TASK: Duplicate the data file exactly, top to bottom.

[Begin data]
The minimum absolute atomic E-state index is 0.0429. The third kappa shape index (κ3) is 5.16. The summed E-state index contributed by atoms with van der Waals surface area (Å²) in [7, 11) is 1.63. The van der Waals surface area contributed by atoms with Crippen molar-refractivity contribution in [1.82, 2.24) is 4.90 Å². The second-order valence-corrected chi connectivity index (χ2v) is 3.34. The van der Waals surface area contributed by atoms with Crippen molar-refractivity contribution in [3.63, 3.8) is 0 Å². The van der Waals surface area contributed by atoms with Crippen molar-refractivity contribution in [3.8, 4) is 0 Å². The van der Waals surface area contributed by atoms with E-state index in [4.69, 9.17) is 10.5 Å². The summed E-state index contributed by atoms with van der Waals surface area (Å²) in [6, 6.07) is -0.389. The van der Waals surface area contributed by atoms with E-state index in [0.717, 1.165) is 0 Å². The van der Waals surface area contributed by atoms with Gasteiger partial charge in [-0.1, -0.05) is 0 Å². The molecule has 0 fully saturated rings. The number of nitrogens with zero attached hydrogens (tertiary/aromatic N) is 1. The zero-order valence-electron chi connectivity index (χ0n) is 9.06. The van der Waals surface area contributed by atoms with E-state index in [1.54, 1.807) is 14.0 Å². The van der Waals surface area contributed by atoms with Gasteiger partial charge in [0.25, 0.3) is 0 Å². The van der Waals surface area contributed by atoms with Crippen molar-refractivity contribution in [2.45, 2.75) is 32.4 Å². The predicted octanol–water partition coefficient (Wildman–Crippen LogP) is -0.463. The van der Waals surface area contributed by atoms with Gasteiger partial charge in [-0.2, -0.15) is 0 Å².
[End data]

The minimum absolute atomic E-state index is 0.0429. The third kappa shape index (κ3) is 5.16. The summed E-state index contributed by atoms with van der Waals surface area (Å²) in [7, 11) is 1.63. The van der Waals surface area contributed by atoms with Crippen molar-refractivity contribution in [1.82, 2.24) is 4.90 Å². The second-order valence-corrected chi connectivity index (χ2v) is 3.34. The van der Waals surface area contributed by atoms with Crippen molar-refractivity contribution in [3.63, 3.8) is 0 Å². The van der Waals surface area contributed by atoms with Crippen molar-refractivity contribution in [3.8, 4) is 0 Å². The van der Waals surface area contributed by atoms with E-state index in [4.69, 9.17) is 10.5 Å². The summed E-state index contributed by atoms with van der Waals surface area (Å²) in [6, 6.07) is -0.389. The van der Waals surface area contributed by atoms with E-state index in [0.717, 1.165) is 0 Å². The van der Waals surface area contributed by atoms with Gasteiger partial charge in [-0.1, -0.05) is 0 Å². The molecule has 0 fully saturated rings. The number of nitrogens with zero attached hydrogens (tertiary/aromatic N) is 1. The zero-order valence-electron chi connectivity index (χ0n) is 9.06. The van der Waals surface area contributed by atoms with E-state index in [1.54, 1.807) is 14.0 Å². The van der Waals surface area contributed by atoms with Gasteiger partial charge in [0.25, 0.3) is 0 Å². The van der Waals surface area contributed by atoms with Crippen molar-refractivity contribution in [2.45, 2.75) is 32.4 Å². The predicted octanol–water partition coefficient (Wildman–Crippen LogP) is -0.463. The van der Waals surface area contributed by atoms with Gasteiger partial charge in [-0.2, -0.15) is 0 Å².